As you stand on the beach, sand between your toes, cool seawater washing over your feet, do you ever wonder what is going on beneath the gentle ripples?
Greece’s sparkling turquoise sea is enough to tempt you in, but there is also a whole world just waiting to be discovered beneath the surface.
Dive in and you’ll come face-to-face with colourful fish, as you weave your way around equally bright coral, before being wowed by fascinating marine life and intriguing shipwrecks.
You can either join a tour that will take you out to the very best and often harder to reach spots or simply jump straight in and discover it for yourself.
But, with nearly 10,000 miles of coastline, before you even consider putting your mask on, you need to know the best snorkelling spots.
Where will you find the best snorkelling in Greece?
Dafni Beach, Zante: If you want to experience the magic of swimming alongside sea turtles then this is the perfect spot. It is on this beach, after the sun goes down, between April and June, that loggerhead turtles leave the water to lay their eggs.
Which is why, during the day, you’ll find them swimming in the calm waters just off Zante. Join them and marvel as they glide effortlessly through the sea.
Need to know:
- This area is owned by National Marine Park and is protected
- Only 100 visitors are allowed here at one time
- Opening times are from 7am to 7pm
- It is accessible from 1st May and 31st October
- You can only use the first 5 meters of beach
- There are rules to follow to keep these sea creatures safe
- There is a 2 mile long dirt road you must take to access this beach
Foki Beach, Kefalonia: Just off the coast of this beach you’ll find one of the most endangered marine mammals in the world. The Mediterranean Monk Seal, Monachus Monachus, that are found here, give the beach its name and are some of only a few hundred remaining.
Catching a glimpse of one will be a once in a lifetime experience and one you definitely don’t want to miss. It is arguably the best spot in the Greek islands for snorkelling, too. Above the water you’ll be surrounded by lush green woodland, while underneath it sea life thrives due to its serene spot tucked away from currents and predators. This beach can be found right next to Fiskardo on the northern tip of Kefalonia.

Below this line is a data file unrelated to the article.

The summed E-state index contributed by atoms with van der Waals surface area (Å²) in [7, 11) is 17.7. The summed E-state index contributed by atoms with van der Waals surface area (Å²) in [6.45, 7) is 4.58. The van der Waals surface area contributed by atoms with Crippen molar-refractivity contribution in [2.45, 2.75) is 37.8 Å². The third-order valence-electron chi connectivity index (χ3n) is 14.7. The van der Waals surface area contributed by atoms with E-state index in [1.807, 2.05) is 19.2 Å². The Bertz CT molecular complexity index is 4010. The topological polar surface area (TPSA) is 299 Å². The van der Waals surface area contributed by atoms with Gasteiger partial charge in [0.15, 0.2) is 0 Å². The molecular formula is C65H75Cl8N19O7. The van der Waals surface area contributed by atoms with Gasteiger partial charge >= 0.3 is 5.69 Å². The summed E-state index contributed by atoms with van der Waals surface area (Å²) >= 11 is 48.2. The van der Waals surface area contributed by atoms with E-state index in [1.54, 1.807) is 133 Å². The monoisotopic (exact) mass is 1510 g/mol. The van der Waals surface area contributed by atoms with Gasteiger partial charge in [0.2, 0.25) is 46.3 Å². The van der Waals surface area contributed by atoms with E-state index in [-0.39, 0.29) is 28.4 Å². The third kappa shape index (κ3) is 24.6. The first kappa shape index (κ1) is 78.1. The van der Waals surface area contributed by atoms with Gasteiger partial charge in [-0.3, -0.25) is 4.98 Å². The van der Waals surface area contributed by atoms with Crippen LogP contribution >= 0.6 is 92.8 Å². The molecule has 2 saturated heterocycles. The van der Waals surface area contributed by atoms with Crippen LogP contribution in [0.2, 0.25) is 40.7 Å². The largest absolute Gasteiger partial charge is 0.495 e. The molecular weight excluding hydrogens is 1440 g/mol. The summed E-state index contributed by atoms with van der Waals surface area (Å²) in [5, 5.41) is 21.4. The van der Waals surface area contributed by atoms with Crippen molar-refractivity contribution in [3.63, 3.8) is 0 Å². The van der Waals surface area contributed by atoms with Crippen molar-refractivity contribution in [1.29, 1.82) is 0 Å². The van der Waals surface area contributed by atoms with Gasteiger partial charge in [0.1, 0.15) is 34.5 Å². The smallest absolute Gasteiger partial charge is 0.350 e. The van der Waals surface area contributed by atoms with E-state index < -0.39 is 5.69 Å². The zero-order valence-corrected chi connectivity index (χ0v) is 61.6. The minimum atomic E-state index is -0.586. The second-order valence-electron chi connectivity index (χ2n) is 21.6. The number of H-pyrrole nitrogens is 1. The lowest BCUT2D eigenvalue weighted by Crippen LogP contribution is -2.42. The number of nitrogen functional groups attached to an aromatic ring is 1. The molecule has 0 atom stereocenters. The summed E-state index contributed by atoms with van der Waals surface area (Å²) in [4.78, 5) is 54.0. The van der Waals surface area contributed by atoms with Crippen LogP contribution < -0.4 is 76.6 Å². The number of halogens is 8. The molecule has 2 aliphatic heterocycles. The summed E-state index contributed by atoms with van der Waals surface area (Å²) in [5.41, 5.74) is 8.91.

Marmari Beach, Paxos: Pure white rocks and dark green trees fringe the deep blue sea in this tropical paradise. Here the water is crystal clear with the vibrant and exotic fish adding a flash of colour. The rural setting, which you’ll find near Longos, ensures neither the beach nor the water are ever too crowded.
Afionas Beach, Corfu: On the east coast of this popular island, in Port Timone, you’ll find one of the best snorkelling spots on the island. This secluded area is divided into two bays, one facing Ag Georgios and the other facing towards the sea. The sea side offers the best opportunities for snorkelling. Under the water you’ll find colourful coral, interesting rock formations and an abundance of fish and sea plants.
Top Tip: Make sure you head down the peninsula away from the touristy beach that lines the town. At the bottom you’ll find a quiet cove that is protected from the wind, providing a safe, less crowded place to snorkel.
Kastellorizo: This remote island can be found on the easternmost edge of Greece. In the 19th century it was a major harbour and today the clear waters are the perfect place to explore wreckages and treasures.
You won’t find stretches of golden sandy beach here, but it is the perfect spot to jump off rocky coves and really make a splash before you snorkel.
Tragonisi Island Caverns near Mykonos: The cavern walls of this uninhabited rocky island have been formed by the waves washing over the rocks across thousands of years. You’ll find this protected nature reserve a few metres east of Mykonos.
As you swim here you’ll come across glassfish, darting in and out of yellow sea anemones, which can only be found in this area. You might want to book onto a tour for this one. You may also like to consider diving at ‘Seal Cave’ which allows you to come close to the Monachus monachus seal.
Do you want to swap your snorkel mask for scuba equipment?
If you would like to go beyond breaking the surface of the sea, there are also brilliant opportunities for diving. A few places worth considering are:
- Karpathos: colourful fish in sea caves
- Milos: underwater caves, wreckages and dolphins
- Paleokastritasa, Corfu: reefs reach depths of 40 meters here
- Kea: one of the world’s most famous wrecks, HMHS Britannic, is here
- Nea Kameni, Santorini: lava formations, shipwrecks and sea caves
- Mykonos: the wreck of Anna II, a 62 meter long cargo ship
- Chios Island: a 30 meter underwater cliff covered in bright coral
- Shinaria Beach, Crete: manta rays, octopus and shoals of exotic fish.
- Elephant’s Cave, Crete: fossilized remains of an extinct elephant
How to stay safe while snorkelling in Greece:
The waters that surround Greece are both calm and safe but while you don’t have to worry about strong currents, there are a few things to consider.
- Keep an eye out for small boats and large cruise liners.
- Watch out for jellyfish, they are common in the Mediterranean.
- If you aren’t a confident swimmer, snorkel with a tour guide.
- Aim to snorkel early in the morning or late in the afternoon, to avoid burning your back during the hottest part of the day.
- Don’t try to touch the marine life.
Now you just need to book your holiday to Greece and pack your snorkel, not forgetting your underwater camera to capture these special memories.